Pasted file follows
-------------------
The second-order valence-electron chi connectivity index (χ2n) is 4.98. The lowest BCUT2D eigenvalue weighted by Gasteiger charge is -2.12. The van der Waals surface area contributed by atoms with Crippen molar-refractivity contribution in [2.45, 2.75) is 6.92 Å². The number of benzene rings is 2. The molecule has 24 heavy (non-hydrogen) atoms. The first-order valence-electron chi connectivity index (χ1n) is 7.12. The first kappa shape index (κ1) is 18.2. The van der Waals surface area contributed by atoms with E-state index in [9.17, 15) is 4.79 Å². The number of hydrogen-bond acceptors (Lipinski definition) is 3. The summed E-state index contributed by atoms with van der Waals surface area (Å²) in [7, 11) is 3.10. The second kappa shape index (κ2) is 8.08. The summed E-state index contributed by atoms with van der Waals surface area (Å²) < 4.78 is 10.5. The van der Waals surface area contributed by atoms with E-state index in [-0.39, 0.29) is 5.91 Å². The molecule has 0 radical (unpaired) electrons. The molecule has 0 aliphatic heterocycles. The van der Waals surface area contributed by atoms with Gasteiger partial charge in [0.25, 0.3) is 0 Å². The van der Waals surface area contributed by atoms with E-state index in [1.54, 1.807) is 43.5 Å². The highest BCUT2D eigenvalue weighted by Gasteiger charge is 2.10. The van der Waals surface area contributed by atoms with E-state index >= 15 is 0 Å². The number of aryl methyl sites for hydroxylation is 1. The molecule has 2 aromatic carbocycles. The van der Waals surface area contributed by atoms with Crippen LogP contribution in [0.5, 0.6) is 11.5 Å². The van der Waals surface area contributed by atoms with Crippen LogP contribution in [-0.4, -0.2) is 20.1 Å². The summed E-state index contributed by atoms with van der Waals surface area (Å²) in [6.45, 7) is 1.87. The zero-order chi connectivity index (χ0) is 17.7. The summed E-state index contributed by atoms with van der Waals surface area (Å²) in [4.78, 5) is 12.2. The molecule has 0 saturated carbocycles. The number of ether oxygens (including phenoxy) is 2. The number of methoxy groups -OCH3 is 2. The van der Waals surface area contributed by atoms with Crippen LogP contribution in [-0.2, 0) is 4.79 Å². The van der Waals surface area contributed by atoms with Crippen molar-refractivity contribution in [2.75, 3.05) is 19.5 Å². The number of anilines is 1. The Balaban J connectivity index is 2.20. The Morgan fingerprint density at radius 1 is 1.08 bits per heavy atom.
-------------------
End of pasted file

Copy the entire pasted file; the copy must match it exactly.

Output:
The second-order valence-electron chi connectivity index (χ2n) is 4.98. The lowest BCUT2D eigenvalue weighted by Gasteiger charge is -2.12. The van der Waals surface area contributed by atoms with Crippen molar-refractivity contribution in [2.45, 2.75) is 6.92 Å². The number of benzene rings is 2. The molecule has 24 heavy (non-hydrogen) atoms. The first-order valence-electron chi connectivity index (χ1n) is 7.12. The first kappa shape index (κ1) is 18.2. The van der Waals surface area contributed by atoms with E-state index in [9.17, 15) is 4.79 Å². The number of hydrogen-bond acceptors (Lipinski definition) is 3. The summed E-state index contributed by atoms with van der Waals surface area (Å²) in [7, 11) is 3.10. The second kappa shape index (κ2) is 8.08. The summed E-state index contributed by atoms with van der Waals surface area (Å²) < 4.78 is 10.5. The van der Waals surface area contributed by atoms with E-state index in [-0.39, 0.29) is 5.91 Å². The molecule has 0 radical (unpaired) electrons. The molecule has 0 aliphatic heterocycles. The van der Waals surface area contributed by atoms with Gasteiger partial charge in [0.25, 0.3) is 0 Å². The van der Waals surface area contributed by atoms with E-state index in [1.54, 1.807) is 43.5 Å². The highest BCUT2D eigenvalue weighted by Gasteiger charge is 2.10. The van der Waals surface area contributed by atoms with E-state index >= 15 is 0 Å². The number of aryl methyl sites for hydroxylation is 1. The molecule has 2 aromatic carbocycles. The van der Waals surface area contributed by atoms with Crippen LogP contribution in [0.5, 0.6) is 11.5 Å². The van der Waals surface area contributed by atoms with Crippen LogP contribution in [-0.4, -0.2) is 20.1 Å². The summed E-state index contributed by atoms with van der Waals surface area (Å²) in [6.45, 7) is 1.87. The zero-order chi connectivity index (χ0) is 17.7. The summed E-state index contributed by atoms with van der Waals surface area (Å²) in [4.78, 5) is 12.2. The molecule has 0 saturated carbocycles. The number of ether oxygens (including phenoxy) is 2. The number of methoxy groups -OCH3 is 2. The van der Waals surface area contributed by atoms with Crippen LogP contribution in [-0.2, 0) is 4.79 Å². The van der Waals surface area contributed by atoms with Crippen molar-refractivity contribution in [2.75, 3.05) is 19.5 Å². The number of anilines is 1. The Balaban J connectivity index is 2.20. The Morgan fingerprint density at radius 1 is 1.08 bits per heavy atom.